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Ken Blake
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Reply to
Ken Blake

I'm very sorry to agree with you. The EU governors are ridiculous, one should be totally fool to believe these are simply "errors": this is corruption. They act as (dirty) money wants. Just think of this one: the President of EU is born in my same town, 30 kilometers from Parma, and perfectly knows Parma ham and how harmful that lawsuit has been for Parma ham. Now his EU is selling out the DOC and DOCG names so we'll finally have Barolo from australia and Brunello from Chile, and tomorrow? Only God knows what they'll be selling off. I understand why UK and others are still out of the EU.
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  Vilco
Think Pink , Drink Rose'
Reply to
Vilco

What?!
There is no "President of the EU".
Jose Manuel Barroso, the President of the European Commission, is born in Lisbon, Portugal. Thanks for your perfect enlightenment in European geography.
I guess you have absolutely no idea what you are talking about. Nobody is selling anything off.
The United Kingdom ist member of the EU (formerly known as EEC) for over 30 years. UK joined January 1st, 1973.
Go home and have your homework done.
M.
Reply to
Michael Pronay
"Michael Pronay"
OK, let's add the words "FORMER" and "of the ... commissione" to what I wrote.
So what does mean for you "parma ham made in Canada"? Is this defending or selling out?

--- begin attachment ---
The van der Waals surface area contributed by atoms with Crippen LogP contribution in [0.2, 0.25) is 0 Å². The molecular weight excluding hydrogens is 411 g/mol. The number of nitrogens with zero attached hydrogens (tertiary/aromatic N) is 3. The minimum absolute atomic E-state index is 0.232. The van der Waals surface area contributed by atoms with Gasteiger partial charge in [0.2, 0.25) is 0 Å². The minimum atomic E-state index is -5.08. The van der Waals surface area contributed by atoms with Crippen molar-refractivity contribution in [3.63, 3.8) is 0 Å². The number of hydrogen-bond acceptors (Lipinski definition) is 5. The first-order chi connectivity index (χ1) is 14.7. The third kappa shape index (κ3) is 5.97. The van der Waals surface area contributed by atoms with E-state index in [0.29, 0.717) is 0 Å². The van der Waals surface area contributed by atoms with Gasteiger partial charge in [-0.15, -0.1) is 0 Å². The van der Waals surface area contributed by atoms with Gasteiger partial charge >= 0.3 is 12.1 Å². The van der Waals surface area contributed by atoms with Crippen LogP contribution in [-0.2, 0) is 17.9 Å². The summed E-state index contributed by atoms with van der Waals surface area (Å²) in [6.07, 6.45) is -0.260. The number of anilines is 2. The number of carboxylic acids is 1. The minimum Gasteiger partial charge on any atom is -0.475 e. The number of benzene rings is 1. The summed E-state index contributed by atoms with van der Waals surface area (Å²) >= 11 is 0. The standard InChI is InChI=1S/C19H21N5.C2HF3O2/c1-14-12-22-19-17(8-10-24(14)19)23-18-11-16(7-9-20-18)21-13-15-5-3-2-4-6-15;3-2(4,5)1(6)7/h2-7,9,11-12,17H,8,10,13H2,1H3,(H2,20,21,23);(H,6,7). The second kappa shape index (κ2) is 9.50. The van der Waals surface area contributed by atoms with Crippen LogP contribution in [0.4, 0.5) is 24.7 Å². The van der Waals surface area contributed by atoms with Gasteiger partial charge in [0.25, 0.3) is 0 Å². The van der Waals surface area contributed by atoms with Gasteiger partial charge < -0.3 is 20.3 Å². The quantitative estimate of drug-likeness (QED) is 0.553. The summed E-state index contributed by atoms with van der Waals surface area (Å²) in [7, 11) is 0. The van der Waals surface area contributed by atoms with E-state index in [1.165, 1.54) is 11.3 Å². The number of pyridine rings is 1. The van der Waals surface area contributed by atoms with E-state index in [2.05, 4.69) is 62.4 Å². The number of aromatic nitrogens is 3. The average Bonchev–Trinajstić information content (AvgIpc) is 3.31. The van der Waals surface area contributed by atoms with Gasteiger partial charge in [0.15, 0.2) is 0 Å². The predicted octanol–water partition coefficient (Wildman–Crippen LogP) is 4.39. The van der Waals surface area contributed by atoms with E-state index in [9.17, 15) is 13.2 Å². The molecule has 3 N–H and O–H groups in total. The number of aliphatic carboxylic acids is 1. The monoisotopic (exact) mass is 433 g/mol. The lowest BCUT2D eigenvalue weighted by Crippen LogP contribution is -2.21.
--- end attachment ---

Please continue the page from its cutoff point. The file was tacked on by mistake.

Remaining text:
OK, let's pinpoint it all: they keep out of the monetary union.
Sure, sir...
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  Vilco
Think Pink , Drink Rose'
Reply to
Vilco
Oh, I was forgetting one thing: I can't wait to drink my first Amarone and Barolo from out of Italy...
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  Vilco
Think Pink , Drink Rose'
Reply to
Vilco

The EU *lost* the case at WTO trying to *defend* Parma ham by trying to ban Canadians to use this designation. EU did not "sell out" anything.
M.
Reply to
Michael Pronay
My personal opinion is that is a bad deal. Poor Ruling.
In some cases where tradition has 100+ years the products/geography should have been protected. Even here in the USA we protect geography. Example:
1) To be Called Florida Orange Juice the product has to be from Florida 2) Same of California Naval Oranges 3) Virginia Peanuts---from Va.
I think on those products native of certain land we should have the law be respectful of those aspects and protect geographical names that have existed for over 100 years.
Reply to
Richard Neidich